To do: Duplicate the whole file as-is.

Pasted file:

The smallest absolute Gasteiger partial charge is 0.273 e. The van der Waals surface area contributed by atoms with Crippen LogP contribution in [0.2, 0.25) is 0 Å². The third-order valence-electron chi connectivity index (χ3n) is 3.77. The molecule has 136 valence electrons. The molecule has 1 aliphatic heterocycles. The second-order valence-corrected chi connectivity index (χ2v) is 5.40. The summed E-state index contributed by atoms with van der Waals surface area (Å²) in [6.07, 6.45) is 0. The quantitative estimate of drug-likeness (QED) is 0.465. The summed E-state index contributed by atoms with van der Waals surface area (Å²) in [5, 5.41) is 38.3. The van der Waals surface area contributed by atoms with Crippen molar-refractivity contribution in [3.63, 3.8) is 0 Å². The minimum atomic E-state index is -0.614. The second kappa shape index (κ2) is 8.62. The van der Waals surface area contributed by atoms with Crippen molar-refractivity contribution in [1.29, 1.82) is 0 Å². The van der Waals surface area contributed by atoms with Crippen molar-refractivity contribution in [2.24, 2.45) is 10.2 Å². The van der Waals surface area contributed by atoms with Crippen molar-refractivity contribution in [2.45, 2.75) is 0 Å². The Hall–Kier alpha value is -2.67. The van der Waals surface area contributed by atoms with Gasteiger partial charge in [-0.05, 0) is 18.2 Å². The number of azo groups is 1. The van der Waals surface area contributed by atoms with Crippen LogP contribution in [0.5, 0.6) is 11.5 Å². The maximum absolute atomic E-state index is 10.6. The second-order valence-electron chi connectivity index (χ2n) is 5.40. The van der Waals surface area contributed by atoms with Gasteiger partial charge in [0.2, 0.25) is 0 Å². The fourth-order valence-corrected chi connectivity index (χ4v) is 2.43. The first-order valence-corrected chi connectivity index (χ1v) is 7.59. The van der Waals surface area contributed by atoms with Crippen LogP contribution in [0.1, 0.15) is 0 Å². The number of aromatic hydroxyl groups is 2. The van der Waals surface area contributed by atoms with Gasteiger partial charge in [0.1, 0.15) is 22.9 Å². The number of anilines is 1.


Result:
The smallest absolute Gasteiger partial charge is 0.273 e. The van der Waals surface area contributed by atoms with Crippen LogP contribution in [0.2, 0.25) is 0 Å². The third-order valence-electron chi connectivity index (χ3n) is 3.77. The molecule has 136 valence electrons. The molecule has 1 aliphatic heterocycles. The second-order valence-corrected chi connectivity index (χ2v) is 5.40. The summed E-state index contributed by atoms with van der Waals surface area (Å²) in [6.07, 6.45) is 0. The quantitative estimate of drug-likeness (QED) is 0.465. The summed E-state index contributed by atoms with van der Waals surface area (Å²) in [5, 5.41) is 38.3. The van der Waals surface area contributed by atoms with Crippen molar-refractivity contribution in [3.63, 3.8) is 0 Å². The minimum atomic E-state index is -0.614. The second kappa shape index (κ2) is 8.62. The van der Waals surface area contributed by atoms with Crippen molar-refractivity contribution in [1.29, 1.82) is 0 Å². The van der Waals surface area contributed by atoms with Crippen molar-refractivity contribution in [2.24, 2.45) is 10.2 Å². The van der Waals surface area contributed by atoms with Crippen molar-refractivity contribution in [2.45, 2.75) is 0 Å². The Hall–Kier alpha value is -2.67. The van der Waals surface area contributed by atoms with Gasteiger partial charge in [-0.05, 0) is 18.2 Å². The number of azo groups is 1. The van der Waals surface area contributed by atoms with Crippen LogP contribution in [0.5, 0.6) is 11.5 Å². The maximum absolute atomic E-state index is 10.6. The second-order valence-electron chi connectivity index (χ2n) is 5.40. The van der Waals surface area contributed by atoms with Gasteiger partial charge in [0.2, 0.25) is 0 Å². The fourth-order valence-corrected chi connectivity index (χ4v) is 2.43. The first-order valence-corrected chi connectivity index (χ1v) is 7.59. The van der Waals surface area contributed by atoms with Crippen LogP contribution in [0.1, 0.15) is 0 Å². The number of aromatic hydroxyl groups is 2. The van der Waals surface area contributed by atoms with Gasteiger partial charge in [0.1, 0.15) is 22.9 Å². The number of anilines is 1.